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https://www.austinchronicle.com/daily/music/2015-03-21/sxsw-live-shot-stones-throw-records/

SXSW Live Shot: Stones Throw Records

By Thomas Fawcett, March 21, 2015, 10:55am, Earache!

A year removed from premiering documentary Our Vinyl Weighs a Ton: This Is Stones Throw Records at SXSW Film, the independent left coast label was back again cultivating a cohesive evening about boogie. While last year’s showcase celebrated a love for all things played at 45rpm, the 2015 edition was dominated by bizarro funk and R&B.

Alexander Brettin, who looks like the long-haired stoner from Workaholics, fronted fivepiece Mild High Club, the most blatantly psychedelic act on the roster. Their warped aesthetic sounds like the Beatles on an off day... with much better drugs.

Sasha Desree of Silk Rhodes cooed in a seductive falsetto while rocking a purple button-up jumpsuit and bucket of reverb. Equal parts David Bowie, Prince, and random house party creeper, he serenaded a willing woman on a sparse, 50-shades slow jam: “I’m gonna dim the lights now, I’m holding you dooooooown.”

In their first ever live show, Nx Worries (pronounced “no worries,” because vowels are so passé) cultivated a thoroughly pimped out vibe. Think Morris Day with more acid.

“Stones Throw got that funk shit, Stones Throw got that soul,” Homeboy Sandman acknowledged. “But make some noise for that Stones Throw hip-hop!”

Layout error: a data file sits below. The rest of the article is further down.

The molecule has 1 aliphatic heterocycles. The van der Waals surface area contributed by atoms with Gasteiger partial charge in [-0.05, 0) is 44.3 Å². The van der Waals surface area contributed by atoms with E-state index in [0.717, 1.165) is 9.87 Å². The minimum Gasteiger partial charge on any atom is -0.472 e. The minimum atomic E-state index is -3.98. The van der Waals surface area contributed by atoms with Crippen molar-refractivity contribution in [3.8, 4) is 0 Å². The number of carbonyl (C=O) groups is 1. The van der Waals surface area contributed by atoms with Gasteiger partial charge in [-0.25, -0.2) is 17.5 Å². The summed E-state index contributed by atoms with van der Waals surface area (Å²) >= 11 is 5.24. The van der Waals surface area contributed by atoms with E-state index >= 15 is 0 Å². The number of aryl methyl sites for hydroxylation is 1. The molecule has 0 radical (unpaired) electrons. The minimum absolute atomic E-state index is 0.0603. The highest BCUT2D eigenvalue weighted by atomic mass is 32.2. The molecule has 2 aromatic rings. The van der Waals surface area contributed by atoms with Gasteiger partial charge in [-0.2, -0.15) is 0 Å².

The showcase’s only rapper cruised through highlights from 2014 LP Hallways with a disarming delivery. Homeboy raps as if he’s merely thinking out loud. He appreciated the simple pleasures of wi-fi and paved streets on “America, the Beautiful,” and let us into his wandering mind on “Problems.”

Mayer Hawthorne and producer Jake One brought new self-titled album Tuxedo to life onstage with a full band, synthesizers on blast. Donning, well, tuxedos, the crew opened with Nate Dogg homage “Number One” and followed with a relentless series of post-disco roller skate jams. It felt a lot like the most awesome 1981 high school prom imaginable.

Tuxedo is completely derivative, but by the time they poured an encore of “Henny & Gingerale,” no one seemed to care.

Peanut Butter Wolf, Dam Funk, and J-Rocc closed the night with a soggy Texas edition of Funkmosphere, the long-running L.A. dance party. A toast to boogie? I’ll funk to that.


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